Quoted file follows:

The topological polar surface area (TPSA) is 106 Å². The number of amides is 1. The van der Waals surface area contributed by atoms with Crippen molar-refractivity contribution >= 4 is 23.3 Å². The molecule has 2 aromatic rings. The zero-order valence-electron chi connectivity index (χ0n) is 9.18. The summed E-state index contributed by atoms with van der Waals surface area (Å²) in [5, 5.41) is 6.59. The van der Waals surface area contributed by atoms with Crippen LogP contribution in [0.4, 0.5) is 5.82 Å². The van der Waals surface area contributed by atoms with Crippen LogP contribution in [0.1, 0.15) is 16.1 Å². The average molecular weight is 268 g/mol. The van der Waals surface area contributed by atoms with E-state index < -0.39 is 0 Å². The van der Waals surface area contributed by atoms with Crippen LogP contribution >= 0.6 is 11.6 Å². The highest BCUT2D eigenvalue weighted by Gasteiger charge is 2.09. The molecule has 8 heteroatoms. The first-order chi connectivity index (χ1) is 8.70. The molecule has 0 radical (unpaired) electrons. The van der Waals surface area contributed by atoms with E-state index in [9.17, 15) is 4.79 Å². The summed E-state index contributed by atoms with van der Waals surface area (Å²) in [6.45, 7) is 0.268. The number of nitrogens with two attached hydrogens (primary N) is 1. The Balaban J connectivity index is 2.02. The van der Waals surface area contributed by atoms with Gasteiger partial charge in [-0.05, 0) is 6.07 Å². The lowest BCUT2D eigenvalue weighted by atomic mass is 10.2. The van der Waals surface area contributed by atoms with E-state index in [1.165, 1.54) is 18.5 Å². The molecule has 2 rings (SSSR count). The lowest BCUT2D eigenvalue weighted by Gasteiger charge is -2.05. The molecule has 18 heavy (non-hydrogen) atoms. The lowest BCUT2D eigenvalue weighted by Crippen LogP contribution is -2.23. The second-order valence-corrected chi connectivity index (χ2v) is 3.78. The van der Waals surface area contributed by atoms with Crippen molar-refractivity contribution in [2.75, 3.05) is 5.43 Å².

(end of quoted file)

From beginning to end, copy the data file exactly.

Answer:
The topological polar surface area (TPSA) is 106 Å². The number of amides is 1. The van der Waals surface area contributed by atoms with Crippen molar-refractivity contribution >= 4 is 23.3 Å². The molecule has 2 aromatic rings. The zero-order valence-electron chi connectivity index (χ0n) is 9.18. The summed E-state index contributed by atoms with van der Waals surface area (Å²) in [5, 5.41) is 6.59. The van der Waals surface area contributed by atoms with Crippen LogP contribution in [0.4, 0.5) is 5.82 Å². The van der Waals surface area contributed by atoms with Crippen LogP contribution in [0.1, 0.15) is 16.1 Å². The average molecular weight is 268 g/mol. The van der Waals surface area contributed by atoms with E-state index < -0.39 is 0 Å². The van der Waals surface area contributed by atoms with Crippen LogP contribution >= 0.6 is 11.6 Å². The highest BCUT2D eigenvalue weighted by Gasteiger charge is 2.09. The molecule has 8 heteroatoms. The first-order chi connectivity index (χ1) is 8.70. The molecule has 0 radical (unpaired) electrons. The van der Waals surface area contributed by atoms with E-state index in [9.17, 15) is 4.79 Å². The summed E-state index contributed by atoms with van der Waals surface area (Å²) in [6.45, 7) is 0.268. The number of nitrogens with two attached hydrogens (primary N) is 1. The Balaban J connectivity index is 2.02. The van der Waals surface area contributed by atoms with Gasteiger partial charge in [-0.05, 0) is 6.07 Å². The lowest BCUT2D eigenvalue weighted by atomic mass is 10.2. The van der Waals surface area contributed by atoms with E-state index in [1.165, 1.54) is 18.5 Å². The molecule has 2 rings (SSSR count). The lowest BCUT2D eigenvalue weighted by Gasteiger charge is -2.05. The molecule has 18 heavy (non-hydrogen) atoms. The lowest BCUT2D eigenvalue weighted by Crippen LogP contribution is -2.23. The second-order valence-corrected chi connectivity index (χ2v) is 3.78. The van der Waals surface area contributed by atoms with Crippen molar-refractivity contribution in [2.75, 3.05) is 5.43 Å².